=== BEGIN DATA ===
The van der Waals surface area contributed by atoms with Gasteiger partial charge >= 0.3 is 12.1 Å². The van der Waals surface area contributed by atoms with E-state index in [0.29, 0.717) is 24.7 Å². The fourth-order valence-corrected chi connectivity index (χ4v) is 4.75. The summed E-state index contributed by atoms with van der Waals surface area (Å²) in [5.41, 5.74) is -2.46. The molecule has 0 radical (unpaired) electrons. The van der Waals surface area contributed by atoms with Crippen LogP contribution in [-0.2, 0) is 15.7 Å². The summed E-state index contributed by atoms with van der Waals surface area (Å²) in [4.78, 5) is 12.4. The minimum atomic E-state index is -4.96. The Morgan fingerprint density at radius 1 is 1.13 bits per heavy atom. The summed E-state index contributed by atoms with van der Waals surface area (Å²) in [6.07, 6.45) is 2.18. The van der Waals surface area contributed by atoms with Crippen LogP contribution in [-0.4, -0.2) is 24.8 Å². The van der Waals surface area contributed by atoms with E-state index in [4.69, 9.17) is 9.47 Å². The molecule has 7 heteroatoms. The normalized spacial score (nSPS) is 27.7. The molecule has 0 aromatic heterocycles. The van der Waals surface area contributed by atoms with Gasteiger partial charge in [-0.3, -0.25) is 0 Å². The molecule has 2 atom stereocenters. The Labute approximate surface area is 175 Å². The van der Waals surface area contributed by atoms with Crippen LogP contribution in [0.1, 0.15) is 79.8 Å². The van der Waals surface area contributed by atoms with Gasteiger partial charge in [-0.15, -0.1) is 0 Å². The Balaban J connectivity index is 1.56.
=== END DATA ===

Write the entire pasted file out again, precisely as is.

The van der Waals surface area contributed by atoms with Gasteiger partial charge >= 0.3 is 12.1 Å². The van der Waals surface area contributed by atoms with E-state index in [0.29, 0.717) is 24.7 Å². The fourth-order valence-corrected chi connectivity index (χ4v) is 4.75. The summed E-state index contributed by atoms with van der Waals surface area (Å²) in [5.41, 5.74) is -2.46. The molecule has 0 radical (unpaired) electrons. The van der Waals surface area contributed by atoms with Crippen LogP contribution in [-0.2, 0) is 15.7 Å². The summed E-state index contributed by atoms with van der Waals surface area (Å²) in [4.78, 5) is 12.4. The minimum atomic E-state index is -4.96. The Morgan fingerprint density at radius 1 is 1.13 bits per heavy atom. The summed E-state index contributed by atoms with van der Waals surface area (Å²) in [6.07, 6.45) is 2.18. The van der Waals surface area contributed by atoms with Crippen LogP contribution in [-0.4, -0.2) is 24.8 Å². The van der Waals surface area contributed by atoms with E-state index in [4.69, 9.17) is 9.47 Å². The molecule has 7 heteroatoms. The normalized spacial score (nSPS) is 27.7. The molecule has 0 aromatic heterocycles. The van der Waals surface area contributed by atoms with Gasteiger partial charge in [-0.3, -0.25) is 0 Å². The molecule has 2 atom stereocenters. The Labute approximate surface area is 175 Å². The van der Waals surface area contributed by atoms with Crippen LogP contribution in [0.1, 0.15) is 79.8 Å². The van der Waals surface area contributed by atoms with Gasteiger partial charge in [-0.15, -0.1) is 0 Å². The Balaban J connectivity index is 1.56.